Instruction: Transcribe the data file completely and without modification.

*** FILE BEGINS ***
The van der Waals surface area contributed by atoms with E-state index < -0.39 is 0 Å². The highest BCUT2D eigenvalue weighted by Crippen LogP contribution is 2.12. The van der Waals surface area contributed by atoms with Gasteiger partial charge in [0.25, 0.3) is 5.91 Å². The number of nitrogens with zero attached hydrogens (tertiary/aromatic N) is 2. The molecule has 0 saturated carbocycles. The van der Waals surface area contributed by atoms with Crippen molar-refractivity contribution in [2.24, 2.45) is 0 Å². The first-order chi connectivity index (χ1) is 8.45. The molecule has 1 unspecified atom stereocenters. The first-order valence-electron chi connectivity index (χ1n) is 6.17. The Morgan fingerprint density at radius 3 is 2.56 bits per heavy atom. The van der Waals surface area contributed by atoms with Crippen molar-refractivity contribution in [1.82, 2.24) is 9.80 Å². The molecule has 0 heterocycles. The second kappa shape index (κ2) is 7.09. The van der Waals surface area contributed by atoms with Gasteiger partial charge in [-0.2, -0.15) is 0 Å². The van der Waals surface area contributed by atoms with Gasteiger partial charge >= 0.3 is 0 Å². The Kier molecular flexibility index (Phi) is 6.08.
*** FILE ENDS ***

The van der Waals surface area contributed by atoms with E-state index < -0.39 is 0 Å². The highest BCUT2D eigenvalue weighted by Crippen LogP contribution is 2.12. The van der Waals surface area contributed by atoms with Gasteiger partial charge in [0.25, 0.3) is 5.91 Å². The number of nitrogens with zero attached hydrogens (tertiary/aromatic N) is 2. The molecule has 0 saturated carbocycles. The van der Waals surface area contributed by atoms with Crippen molar-refractivity contribution in [2.24, 2.45) is 0 Å². The first-order chi connectivity index (χ1) is 8.45. The molecule has 1 unspecified atom stereocenters. The first-order valence-electron chi connectivity index (χ1n) is 6.17. The Morgan fingerprint density at radius 3 is 2.56 bits per heavy atom. The van der Waals surface area contributed by atoms with Crippen molar-refractivity contribution in [1.82, 2.24) is 9.80 Å². The molecule has 0 heterocycles. The second kappa shape index (κ2) is 7.09. The van der Waals surface area contributed by atoms with Gasteiger partial charge in [-0.2, -0.15) is 0 Å². The van der Waals surface area contributed by atoms with Gasteiger partial charge >= 0.3 is 0 Å². The Kier molecular flexibility index (Phi) is 6.08.